PHILADELPHIA—Pennsylvania legislators reached an important milestone this week when Governor Tom Wolf (D) signed a bipartisan bill extending for 25 years the Pennsylvania Intergovernmental Cooperation Authority (PICA)—a state agency created in 1992 to oversee Philadelphia’s finances in response to a fiscal crisis that left the city unable to borrow money. The bill’s main sponsor was Representative Martina White (R-Philadelphia).
PICA’s oversight has led to nearly three decades of financial stability for the city, as confirmed by research from The Pew Charitable Trusts’ Philadelphia research and policy initiative. Under the original enabling legislation, PICA was due to disband in 2023.
Philadelphia research and policy initiative Director Elinor Haider issued the following statement on the 25-year extension:
“With passage of this legislation, the Commonwealth took a great step forward in ensuring Philadelphia’s fiscal stability for another generation. Over the past 30 years, PICA has helped the city establish and maintain fiscal stability and credibility, served as an enhancement to general obligation debt, and been a key stabilizing force during periods of fiscal turbulence. As the city focuses on achieving an equitable recovery from the pandemic, PICA will continue to play a critical role in ensuring ongoing fiscal stability and long-term planning. We commend the General Assembly and Governor Wolf for achieving this important milestone.”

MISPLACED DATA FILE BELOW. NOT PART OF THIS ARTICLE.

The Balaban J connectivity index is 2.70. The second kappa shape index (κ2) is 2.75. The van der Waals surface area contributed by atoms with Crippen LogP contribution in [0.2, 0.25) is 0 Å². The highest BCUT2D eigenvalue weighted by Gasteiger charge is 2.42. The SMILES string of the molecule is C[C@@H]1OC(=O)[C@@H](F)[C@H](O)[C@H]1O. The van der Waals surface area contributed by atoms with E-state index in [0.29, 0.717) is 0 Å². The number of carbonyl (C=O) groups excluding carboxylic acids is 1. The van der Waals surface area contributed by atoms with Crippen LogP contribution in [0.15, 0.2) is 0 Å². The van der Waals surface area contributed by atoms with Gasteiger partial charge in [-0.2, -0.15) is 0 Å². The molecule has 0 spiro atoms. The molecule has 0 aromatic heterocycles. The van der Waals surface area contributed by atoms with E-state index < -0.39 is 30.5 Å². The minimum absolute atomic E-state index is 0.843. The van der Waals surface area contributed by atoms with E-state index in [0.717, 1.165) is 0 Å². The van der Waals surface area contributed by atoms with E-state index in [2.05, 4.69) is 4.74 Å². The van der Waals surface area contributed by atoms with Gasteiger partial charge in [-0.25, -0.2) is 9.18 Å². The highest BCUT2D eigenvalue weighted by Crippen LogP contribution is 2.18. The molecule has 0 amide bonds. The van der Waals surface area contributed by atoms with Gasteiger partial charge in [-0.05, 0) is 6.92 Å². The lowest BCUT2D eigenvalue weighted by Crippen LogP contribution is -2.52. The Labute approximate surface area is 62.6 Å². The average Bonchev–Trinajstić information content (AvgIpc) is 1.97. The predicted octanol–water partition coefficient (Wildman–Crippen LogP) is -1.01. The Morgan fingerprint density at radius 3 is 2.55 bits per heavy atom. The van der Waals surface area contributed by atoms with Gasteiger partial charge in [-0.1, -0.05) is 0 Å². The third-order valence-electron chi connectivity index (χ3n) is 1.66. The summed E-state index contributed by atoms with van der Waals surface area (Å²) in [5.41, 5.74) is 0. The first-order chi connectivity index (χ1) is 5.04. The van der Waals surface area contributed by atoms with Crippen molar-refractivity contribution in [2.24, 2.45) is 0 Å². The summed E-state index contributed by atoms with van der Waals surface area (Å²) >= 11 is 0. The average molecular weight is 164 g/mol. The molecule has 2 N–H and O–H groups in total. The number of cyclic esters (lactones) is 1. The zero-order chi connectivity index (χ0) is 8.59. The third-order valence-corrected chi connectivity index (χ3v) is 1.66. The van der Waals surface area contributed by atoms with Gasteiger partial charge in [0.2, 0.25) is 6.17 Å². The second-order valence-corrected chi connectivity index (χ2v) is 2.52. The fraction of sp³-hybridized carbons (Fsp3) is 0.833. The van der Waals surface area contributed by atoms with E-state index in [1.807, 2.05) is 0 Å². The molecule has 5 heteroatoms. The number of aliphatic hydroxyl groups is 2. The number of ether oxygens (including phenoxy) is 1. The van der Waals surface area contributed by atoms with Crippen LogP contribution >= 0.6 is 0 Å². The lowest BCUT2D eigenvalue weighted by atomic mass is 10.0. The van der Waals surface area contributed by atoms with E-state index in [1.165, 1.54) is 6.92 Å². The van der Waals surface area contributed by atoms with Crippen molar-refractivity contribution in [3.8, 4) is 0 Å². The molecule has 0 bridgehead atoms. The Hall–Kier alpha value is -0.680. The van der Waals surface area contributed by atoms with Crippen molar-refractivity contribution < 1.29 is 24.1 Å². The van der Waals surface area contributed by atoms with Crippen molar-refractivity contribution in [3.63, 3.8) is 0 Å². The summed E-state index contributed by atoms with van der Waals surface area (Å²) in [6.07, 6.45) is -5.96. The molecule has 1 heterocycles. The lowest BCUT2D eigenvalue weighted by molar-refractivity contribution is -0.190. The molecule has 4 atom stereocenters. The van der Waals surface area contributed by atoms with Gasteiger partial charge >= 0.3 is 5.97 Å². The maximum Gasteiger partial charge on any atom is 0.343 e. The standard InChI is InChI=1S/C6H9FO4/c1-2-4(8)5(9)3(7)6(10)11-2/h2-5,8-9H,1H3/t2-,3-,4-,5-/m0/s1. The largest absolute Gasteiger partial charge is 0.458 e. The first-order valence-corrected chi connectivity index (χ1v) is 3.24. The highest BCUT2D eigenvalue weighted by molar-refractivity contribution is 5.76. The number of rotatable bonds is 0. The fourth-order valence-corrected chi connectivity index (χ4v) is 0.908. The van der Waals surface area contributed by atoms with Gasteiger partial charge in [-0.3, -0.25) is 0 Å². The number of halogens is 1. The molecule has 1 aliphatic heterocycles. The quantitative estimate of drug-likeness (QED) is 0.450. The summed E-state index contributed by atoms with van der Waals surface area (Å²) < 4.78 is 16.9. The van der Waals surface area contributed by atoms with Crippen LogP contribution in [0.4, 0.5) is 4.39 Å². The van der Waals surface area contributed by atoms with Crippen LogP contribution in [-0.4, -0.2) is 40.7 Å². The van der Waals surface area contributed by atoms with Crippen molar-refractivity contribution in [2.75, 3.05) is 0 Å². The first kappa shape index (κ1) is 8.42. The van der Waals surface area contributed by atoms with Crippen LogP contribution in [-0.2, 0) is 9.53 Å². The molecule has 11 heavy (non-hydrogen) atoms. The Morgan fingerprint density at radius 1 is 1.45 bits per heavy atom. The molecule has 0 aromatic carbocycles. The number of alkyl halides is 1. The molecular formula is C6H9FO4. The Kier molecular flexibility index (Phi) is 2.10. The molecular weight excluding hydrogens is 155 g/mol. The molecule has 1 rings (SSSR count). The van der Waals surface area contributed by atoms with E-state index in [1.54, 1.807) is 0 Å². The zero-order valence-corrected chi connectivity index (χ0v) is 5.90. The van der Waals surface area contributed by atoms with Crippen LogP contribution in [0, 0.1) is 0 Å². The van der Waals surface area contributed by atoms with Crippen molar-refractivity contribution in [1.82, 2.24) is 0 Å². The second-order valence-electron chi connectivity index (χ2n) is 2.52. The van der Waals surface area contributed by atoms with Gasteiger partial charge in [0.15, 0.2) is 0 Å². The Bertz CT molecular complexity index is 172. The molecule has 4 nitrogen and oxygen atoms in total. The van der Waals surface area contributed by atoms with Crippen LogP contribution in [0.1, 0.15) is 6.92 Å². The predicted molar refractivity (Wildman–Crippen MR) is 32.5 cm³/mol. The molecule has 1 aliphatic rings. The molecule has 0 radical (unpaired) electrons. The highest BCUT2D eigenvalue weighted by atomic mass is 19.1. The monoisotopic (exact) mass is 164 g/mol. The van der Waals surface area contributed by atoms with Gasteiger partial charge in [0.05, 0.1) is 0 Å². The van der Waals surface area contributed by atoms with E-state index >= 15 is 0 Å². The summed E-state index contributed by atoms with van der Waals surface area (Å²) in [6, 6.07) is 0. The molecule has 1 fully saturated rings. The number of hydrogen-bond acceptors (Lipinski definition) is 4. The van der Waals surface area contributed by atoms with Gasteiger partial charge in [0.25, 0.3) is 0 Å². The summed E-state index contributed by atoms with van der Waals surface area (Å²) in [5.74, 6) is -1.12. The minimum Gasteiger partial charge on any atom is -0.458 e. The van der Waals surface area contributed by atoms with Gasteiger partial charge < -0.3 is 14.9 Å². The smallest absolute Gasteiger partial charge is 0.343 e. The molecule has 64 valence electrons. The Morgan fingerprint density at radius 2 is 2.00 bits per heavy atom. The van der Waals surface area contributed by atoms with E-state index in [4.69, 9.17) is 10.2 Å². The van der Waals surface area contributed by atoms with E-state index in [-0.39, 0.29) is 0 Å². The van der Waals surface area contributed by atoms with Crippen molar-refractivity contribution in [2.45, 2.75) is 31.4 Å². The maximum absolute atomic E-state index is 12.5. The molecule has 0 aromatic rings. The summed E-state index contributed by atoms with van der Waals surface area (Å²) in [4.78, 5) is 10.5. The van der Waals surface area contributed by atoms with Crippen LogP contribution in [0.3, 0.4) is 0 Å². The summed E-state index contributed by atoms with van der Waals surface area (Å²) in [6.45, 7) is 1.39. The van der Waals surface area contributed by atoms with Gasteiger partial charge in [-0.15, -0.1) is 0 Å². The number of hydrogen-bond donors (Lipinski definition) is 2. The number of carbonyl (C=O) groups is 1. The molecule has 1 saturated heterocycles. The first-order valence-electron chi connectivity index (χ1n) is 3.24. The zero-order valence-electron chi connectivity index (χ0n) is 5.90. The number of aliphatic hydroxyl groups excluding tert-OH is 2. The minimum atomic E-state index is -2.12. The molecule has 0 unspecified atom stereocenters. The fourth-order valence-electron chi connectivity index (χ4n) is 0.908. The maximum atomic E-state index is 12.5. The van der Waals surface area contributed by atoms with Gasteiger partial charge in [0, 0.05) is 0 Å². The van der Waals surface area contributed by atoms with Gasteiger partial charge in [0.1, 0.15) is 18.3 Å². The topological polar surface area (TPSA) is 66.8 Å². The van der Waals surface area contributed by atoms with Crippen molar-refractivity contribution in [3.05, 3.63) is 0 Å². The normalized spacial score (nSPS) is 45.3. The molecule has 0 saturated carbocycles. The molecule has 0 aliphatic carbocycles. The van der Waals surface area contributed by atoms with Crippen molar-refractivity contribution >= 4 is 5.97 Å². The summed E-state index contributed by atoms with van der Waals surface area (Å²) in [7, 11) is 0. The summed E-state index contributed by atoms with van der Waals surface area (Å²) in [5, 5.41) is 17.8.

The Pew Charitable Trusts is driven by the power of knowledge to solve today’s most challenging problems.
Pew Publications on PICA
To encourage and inform a conversation about the future of PICA and fiscal governance in Philadelphia, Pew conducted research and hosted conversations with policymakers and other key stakeholders—resulting in the following publications:
- The Future of Fiscal Oversight in Philadelphia (January 2020): Provides an overview of PICA’s creation, structure, and powers; analyzes how the city has performed under PICA oversight; and outlines options for the future.
- What’s Next for Fiscal Oversight in Philadelphia? (February 2020): A summary of a convening hosted by Pew in January 2020 of policymakers and other stakeholders— including those who have worked for PICA, served on its board, or dealt with it as city officials—to discuss PICA, its impact on the city, and options for moving forward. At the convening, former Mayor Michael Nutter called PICA “the most significant fiscal disciplinary tool ever enacted in the city.”
- How Philadelphia and Other Cities Work to Achieve Fiscal Stability (November 2020): Focuses on two key aspects of PICA—long-term planning and regular budget reporting— by examining practices in the 30 largest U.S. cities plus Pittsburgh. Although not all cities do long-term planning or budget monitoring, those that have a history of fiscal oversight do one or both. Of the 18 cities that release long-term financial plans, Philadelphia’s plan is among the most comprehensive.